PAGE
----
Let the phasor electric field of a uniform plane wave be $\vec{E_{0}}e^{-i\vec{k} .\vec{r}}$ where $\vec{k}$ is the wavenumber vector and $\vec{r}$ the position vector.

why is then, $\frac{1}{-i\omega \mu} \nabla \times \vec{E_{0}}e^{-i\vec{k}. \vec{r}} = \frac{1}{\eta}\hat{k} \times \vec{E_{0}}e^{-i\vec{k}. \vec{r}}$

I have seen this statements in Cheng's book Field and wave electromagnetics 2nd ed. page 367 for those who are curious.

  • 2
    $\begingroup$ hint: $\textrm{curl}(f\textbf{F})=f\textrm{curl}(\textbf{F}) + \textrm{grad}(f) \times \textbf{F}$ $\endgroup$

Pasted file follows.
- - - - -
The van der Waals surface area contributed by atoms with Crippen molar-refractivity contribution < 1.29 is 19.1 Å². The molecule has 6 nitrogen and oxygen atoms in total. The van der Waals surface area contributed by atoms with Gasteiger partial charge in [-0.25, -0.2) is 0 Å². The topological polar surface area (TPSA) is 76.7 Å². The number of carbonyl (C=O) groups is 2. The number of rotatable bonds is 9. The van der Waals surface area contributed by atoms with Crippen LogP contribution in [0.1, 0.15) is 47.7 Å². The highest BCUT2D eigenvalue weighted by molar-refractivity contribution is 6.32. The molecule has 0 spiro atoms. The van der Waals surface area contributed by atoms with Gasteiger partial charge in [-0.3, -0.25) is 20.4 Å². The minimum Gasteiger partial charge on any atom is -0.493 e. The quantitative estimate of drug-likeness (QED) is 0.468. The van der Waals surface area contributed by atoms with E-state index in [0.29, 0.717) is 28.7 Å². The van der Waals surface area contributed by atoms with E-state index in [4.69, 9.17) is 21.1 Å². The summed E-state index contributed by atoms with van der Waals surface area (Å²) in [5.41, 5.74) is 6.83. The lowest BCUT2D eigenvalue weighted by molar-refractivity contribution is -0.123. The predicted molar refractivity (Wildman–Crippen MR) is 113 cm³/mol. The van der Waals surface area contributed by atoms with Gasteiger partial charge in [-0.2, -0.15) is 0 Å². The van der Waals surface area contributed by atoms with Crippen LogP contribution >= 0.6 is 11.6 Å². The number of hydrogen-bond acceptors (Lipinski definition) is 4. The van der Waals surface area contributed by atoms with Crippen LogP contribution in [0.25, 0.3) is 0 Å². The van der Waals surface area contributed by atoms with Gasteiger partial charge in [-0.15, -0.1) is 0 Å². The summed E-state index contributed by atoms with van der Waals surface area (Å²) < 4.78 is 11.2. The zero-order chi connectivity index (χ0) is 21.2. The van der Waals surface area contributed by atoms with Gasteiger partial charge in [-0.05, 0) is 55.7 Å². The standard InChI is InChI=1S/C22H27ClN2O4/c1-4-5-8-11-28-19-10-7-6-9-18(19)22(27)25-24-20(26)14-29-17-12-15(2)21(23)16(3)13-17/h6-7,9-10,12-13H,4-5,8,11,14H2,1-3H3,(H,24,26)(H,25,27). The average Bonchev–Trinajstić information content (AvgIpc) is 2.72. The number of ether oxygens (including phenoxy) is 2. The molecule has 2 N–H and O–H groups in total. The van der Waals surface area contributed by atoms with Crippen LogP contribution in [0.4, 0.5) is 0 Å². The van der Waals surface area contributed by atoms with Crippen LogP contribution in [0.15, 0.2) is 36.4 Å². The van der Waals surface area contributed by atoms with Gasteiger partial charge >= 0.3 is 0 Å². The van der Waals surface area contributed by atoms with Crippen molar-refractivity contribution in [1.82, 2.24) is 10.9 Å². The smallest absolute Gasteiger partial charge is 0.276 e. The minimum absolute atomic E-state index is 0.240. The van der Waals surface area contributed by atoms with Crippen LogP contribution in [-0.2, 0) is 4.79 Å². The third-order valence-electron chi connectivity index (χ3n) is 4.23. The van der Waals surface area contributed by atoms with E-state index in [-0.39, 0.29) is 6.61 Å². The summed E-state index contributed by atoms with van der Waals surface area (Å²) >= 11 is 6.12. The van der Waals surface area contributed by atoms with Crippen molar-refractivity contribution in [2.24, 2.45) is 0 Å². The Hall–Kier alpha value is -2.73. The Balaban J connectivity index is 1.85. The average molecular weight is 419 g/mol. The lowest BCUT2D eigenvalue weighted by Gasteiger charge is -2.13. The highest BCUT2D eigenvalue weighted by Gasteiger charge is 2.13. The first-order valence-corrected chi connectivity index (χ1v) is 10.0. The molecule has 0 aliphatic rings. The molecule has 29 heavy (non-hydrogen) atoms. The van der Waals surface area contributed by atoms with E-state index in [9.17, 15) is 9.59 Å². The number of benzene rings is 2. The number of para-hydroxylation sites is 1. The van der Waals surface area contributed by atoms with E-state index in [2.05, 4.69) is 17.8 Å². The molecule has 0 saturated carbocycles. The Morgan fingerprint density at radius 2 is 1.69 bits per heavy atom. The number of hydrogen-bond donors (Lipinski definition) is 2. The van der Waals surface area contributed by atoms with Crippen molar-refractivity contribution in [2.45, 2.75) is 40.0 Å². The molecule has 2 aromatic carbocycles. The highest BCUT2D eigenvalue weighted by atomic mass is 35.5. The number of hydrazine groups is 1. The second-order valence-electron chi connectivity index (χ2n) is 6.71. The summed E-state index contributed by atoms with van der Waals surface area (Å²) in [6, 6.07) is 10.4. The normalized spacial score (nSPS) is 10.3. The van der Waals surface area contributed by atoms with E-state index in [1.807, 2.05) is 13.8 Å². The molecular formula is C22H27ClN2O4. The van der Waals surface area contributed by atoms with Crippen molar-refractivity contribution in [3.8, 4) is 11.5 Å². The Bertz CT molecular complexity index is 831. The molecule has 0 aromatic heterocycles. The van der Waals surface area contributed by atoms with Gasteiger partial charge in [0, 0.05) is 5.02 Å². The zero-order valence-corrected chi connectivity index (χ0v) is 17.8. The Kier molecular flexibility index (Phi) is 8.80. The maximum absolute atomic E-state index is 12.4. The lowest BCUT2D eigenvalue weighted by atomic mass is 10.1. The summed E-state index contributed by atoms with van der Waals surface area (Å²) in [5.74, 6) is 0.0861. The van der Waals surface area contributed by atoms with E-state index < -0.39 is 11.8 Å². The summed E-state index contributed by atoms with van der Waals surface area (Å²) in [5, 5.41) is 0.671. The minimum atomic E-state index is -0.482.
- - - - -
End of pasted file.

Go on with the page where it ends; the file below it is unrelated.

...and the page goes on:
– hyportnex
    Jan 4, 2018 at 13:30
  • 1
    $\begingroup$ ... and remembering (after @hyportnex) that $\vec E_0$ is a constant vector. $\endgroup$ Jan 4, 2018 at 13:33

1 Answer 1


This is because $k=\omega/c=\omega\sqrt{\epsilon \mu}$, $\eta=\sqrt{\mu/\epsilon}$, $\nabla e^{-i\vec{k}. \vec{r}}=-i\vec ke^{-i\vec{k}. \vec{r}}$ and thus $$\frac{1}{-i\omega \mu} \nabla \times \vec{E_{0}}e^{-i\vec{k}. \vec{r}} =\frac{-i}{-i\omega \mu}\vec{k} \times \vec{E_{0}}e^{-i\vec{k}. \vec{r}}= \frac{-ik}{-i\omega \mu}\hat{k} \times \vec{E_{0}}e^{-i\vec{k}. \vec{r}}=\frac{1}{\eta}\hat{k} \times \vec{E_{0}}e^{-i\vec{k}. \vec{r}}$$ Added note: The curl is the cross product of the vectorial nabla operator and this electric vector field phasor. The cross product of vectors is bilinear.


Your Answer

By clicking “Post Your Answer”, you agree to our terms of service, privacy policy and cookie policy

Not the answer you're looking for? Browse other questions tagged or ask your own question.